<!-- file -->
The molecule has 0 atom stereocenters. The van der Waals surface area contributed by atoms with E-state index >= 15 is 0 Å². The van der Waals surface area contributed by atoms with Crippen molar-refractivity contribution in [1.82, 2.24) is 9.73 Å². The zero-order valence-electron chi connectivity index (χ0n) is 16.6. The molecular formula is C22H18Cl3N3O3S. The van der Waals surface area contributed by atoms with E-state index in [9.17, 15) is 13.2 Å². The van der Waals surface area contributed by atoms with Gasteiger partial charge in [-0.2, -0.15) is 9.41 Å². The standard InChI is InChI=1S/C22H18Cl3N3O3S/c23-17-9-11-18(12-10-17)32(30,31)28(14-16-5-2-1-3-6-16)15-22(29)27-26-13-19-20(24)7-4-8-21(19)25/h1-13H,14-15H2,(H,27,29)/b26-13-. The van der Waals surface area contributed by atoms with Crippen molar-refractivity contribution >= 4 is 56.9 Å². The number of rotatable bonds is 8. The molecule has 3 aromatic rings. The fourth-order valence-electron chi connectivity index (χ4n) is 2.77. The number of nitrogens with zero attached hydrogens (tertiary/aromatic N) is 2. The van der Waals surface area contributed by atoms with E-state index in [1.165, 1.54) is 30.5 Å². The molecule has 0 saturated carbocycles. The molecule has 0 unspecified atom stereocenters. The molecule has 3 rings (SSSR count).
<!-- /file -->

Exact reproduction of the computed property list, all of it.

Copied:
The molecule has 0 atom stereocenters. The van der Waals surface area contributed by atoms with E-state index >= 15 is 0 Å². The van der Waals surface area contributed by atoms with Crippen molar-refractivity contribution in [1.82, 2.24) is 9.73 Å². The zero-order valence-electron chi connectivity index (χ0n) is 16.6. The molecular formula is C22H18Cl3N3O3S. The van der Waals surface area contributed by atoms with E-state index in [9.17, 15) is 13.2 Å². The van der Waals surface area contributed by atoms with Gasteiger partial charge in [-0.2, -0.15) is 9.41 Å². The standard InChI is InChI=1S/C22H18Cl3N3O3S/c23-17-9-11-18(12-10-17)32(30,31)28(14-16-5-2-1-3-6-16)15-22(29)27-26-13-19-20(24)7-4-8-21(19)25/h1-13H,14-15H2,(H,27,29)/b26-13-. The van der Waals surface area contributed by atoms with Crippen molar-refractivity contribution >= 4 is 56.9 Å². The number of rotatable bonds is 8. The molecule has 3 aromatic rings. The fourth-order valence-electron chi connectivity index (χ4n) is 2.77. The number of nitrogens with zero attached hydrogens (tertiary/aromatic N) is 2. The van der Waals surface area contributed by atoms with E-state index in [1.165, 1.54) is 30.5 Å². The molecule has 0 saturated carbocycles. The molecule has 0 unspecified atom stereocenters. The molecule has 3 rings (SSSR count).